The Girl on the Train adapted by Rachel Wagstaff, Theatre Royal Nottingham, till 25 May (touring), 3***: Alan Geary


The Girl on the Train


Theatre Royal, Nottingham

Runs: 2h 0m: one interval: till 25 May

Not great but better than the book.

The Girl on the Train is, of course, adapted from the phenomenally successful yet seriously over-rated novel of the same name. A happy duty to report, therefore, that the play, though not great, is better than the book.

In print, the three main females are shallow and insufficiently differentiated. They take turns to narrate but do so in a similar throw-away register so it’s often difficult to tell who’s supposed to be talking. Things are easier for the playgoer: for starters, you can see the characters; and instead of hopping about between three centres of consciousness the narrative is far more focused on troubled protagonist Rachel, the girl on the train.

She’s played by Samantha Womack, in an excellent performance. Rachel is a youngish and good-looking woman fallen into a pit of alcoholism, a picture of self-neglect. Womack manages to capture the required sick look and over-controlled and careful speech.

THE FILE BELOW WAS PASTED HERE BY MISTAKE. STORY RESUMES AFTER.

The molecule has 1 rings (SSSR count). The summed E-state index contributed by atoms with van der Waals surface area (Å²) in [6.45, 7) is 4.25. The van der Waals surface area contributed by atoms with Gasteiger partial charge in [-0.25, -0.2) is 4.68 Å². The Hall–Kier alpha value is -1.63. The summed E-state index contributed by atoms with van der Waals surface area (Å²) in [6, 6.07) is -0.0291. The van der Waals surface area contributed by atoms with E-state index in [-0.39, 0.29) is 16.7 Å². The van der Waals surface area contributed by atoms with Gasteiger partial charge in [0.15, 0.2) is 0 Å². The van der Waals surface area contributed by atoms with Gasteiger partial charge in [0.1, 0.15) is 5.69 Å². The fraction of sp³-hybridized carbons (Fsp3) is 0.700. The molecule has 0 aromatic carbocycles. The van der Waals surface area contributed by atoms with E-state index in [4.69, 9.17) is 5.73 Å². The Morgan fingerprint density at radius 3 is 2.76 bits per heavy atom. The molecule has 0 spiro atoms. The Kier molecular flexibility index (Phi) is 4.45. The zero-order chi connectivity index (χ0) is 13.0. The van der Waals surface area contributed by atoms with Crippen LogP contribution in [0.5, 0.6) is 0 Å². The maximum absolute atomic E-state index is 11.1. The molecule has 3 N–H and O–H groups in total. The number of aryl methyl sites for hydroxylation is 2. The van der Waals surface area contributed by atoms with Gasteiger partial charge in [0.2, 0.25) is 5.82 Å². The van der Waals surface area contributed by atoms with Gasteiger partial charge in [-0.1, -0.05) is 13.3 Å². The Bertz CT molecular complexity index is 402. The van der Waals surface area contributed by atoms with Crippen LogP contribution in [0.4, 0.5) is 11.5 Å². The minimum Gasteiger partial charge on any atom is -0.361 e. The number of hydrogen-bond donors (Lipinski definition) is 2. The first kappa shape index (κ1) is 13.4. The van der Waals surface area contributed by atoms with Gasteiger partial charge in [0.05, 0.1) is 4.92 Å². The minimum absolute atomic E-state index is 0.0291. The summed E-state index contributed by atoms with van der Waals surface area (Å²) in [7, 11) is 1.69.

Another better than serviceable performance comes from John Dougall, as Scottish detective D I Gaskell, a broken-down, no nonsense copper. With a failing marriage – there’s a suggestion it’s a gay one – Gaskell is also an alcoholic, this time of the recovering sort, so he doesn’t drink on duty.

All the female actors do well at the usually unspoken rivalries and jealousies; more than one of the women has shared the affection of the same man. But the actors get little help from the script when it comes to delineation of character.

So too the male actors. It’s the same difficulty the novelist laboured under. Except for the police, all the men are the same age and same social class, so it almost follows that they too have the same speech register.

Perhaps the most terrifying moments of the play are achieved by the special effects, sound, and back projection, all of which are first-rate.

Since it’s a modern thriller, when the body is found, there’s a scene of crime episode that could be straight off the telly; all plastic no-entry tape and visibility vests.


Rachel Watson: Samantha Womack
Scott Hipwell: Oliver Farnworth
DI Gaskill: John Dougall
Kamal Abdic: Naeem Hayat
Tom Watson: Adam Jackson-Smith
Anna Watson: Lowena Melrose
Megan Hipwell: Kirsty Oswald
Ensemble: Matt Concannon
Ensemble: Phillipa Flynn

Director: Anthony Banks
Set and Costume Designer: James Cotterill
Composition and Sound Designer: Ben and Max Ringham
Lighting Designer: Jack Knowles

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